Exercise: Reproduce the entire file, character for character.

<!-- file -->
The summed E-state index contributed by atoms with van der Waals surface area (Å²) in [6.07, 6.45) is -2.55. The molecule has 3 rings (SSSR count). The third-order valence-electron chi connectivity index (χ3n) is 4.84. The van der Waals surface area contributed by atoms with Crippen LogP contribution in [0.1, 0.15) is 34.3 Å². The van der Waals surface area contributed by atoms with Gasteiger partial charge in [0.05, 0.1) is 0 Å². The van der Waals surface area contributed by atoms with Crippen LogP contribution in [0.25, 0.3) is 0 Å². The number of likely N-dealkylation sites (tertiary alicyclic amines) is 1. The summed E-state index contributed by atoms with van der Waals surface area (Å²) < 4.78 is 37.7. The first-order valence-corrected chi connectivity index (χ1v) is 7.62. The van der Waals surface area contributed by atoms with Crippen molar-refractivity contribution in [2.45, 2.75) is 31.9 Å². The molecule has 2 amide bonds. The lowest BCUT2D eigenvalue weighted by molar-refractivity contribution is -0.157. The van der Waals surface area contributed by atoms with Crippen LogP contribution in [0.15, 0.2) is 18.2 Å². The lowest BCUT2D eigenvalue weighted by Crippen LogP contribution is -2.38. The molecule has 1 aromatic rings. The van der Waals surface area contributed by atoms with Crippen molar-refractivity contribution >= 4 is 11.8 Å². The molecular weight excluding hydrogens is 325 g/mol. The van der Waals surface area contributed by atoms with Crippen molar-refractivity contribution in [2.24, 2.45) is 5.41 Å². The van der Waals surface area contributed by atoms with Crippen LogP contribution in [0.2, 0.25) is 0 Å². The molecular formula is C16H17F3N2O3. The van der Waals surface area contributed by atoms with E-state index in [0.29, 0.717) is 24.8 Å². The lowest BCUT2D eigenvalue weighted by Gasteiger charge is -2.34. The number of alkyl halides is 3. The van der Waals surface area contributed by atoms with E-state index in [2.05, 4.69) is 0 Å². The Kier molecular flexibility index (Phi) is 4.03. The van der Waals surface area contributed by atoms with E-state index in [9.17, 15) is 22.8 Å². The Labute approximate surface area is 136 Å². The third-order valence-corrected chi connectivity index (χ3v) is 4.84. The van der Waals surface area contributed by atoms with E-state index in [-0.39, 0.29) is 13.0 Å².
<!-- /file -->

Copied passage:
The summed E-state index contributed by atoms with van der Waals surface area (Å²) in [6.07, 6.45) is -2.55. The molecule has 3 rings (SSSR count). The third-order valence-electron chi connectivity index (χ3n) is 4.84. The van der Waals surface area contributed by atoms with Crippen LogP contribution in [0.1, 0.15) is 34.3 Å². The van der Waals surface area contributed by atoms with Gasteiger partial charge in [0.05, 0.1) is 0 Å². The van der Waals surface area contributed by atoms with Crippen LogP contribution in [0.25, 0.3) is 0 Å². The number of likely N-dealkylation sites (tertiary alicyclic amines) is 1. The summed E-state index contributed by atoms with van der Waals surface area (Å²) < 4.78 is 37.7. The first-order valence-corrected chi connectivity index (χ1v) is 7.62. The van der Waals surface area contributed by atoms with Crippen molar-refractivity contribution in [2.45, 2.75) is 31.9 Å². The molecule has 2 amide bonds. The lowest BCUT2D eigenvalue weighted by molar-refractivity contribution is -0.157. The van der Waals surface area contributed by atoms with Crippen LogP contribution in [0.15, 0.2) is 18.2 Å². The lowest BCUT2D eigenvalue weighted by Crippen LogP contribution is -2.38. The molecule has 1 aromatic rings. The van der Waals surface area contributed by atoms with Crippen molar-refractivity contribution >= 4 is 11.8 Å². The molecular weight excluding hydrogens is 325 g/mol. The van der Waals surface area contributed by atoms with Crippen molar-refractivity contribution in [2.24, 2.45) is 5.41 Å². The van der Waals surface area contributed by atoms with Crippen LogP contribution in [0.2, 0.25) is 0 Å². The molecular formula is C16H17F3N2O3. The van der Waals surface area contributed by atoms with E-state index in [0.29, 0.717) is 24.8 Å². The lowest BCUT2D eigenvalue weighted by Gasteiger charge is -2.34. The number of alkyl halides is 3. The van der Waals surface area contributed by atoms with E-state index in [2.05, 4.69) is 0 Å². The Kier molecular flexibility index (Phi) is 4.03. The van der Waals surface area contributed by atoms with E-state index in [9.17, 15) is 22.8 Å². The Labute approximate surface area is 136 Å². The third-order valence-corrected chi connectivity index (χ3v) is 4.84. The van der Waals surface area contributed by atoms with E-state index in [-0.39, 0.29) is 13.0 Å².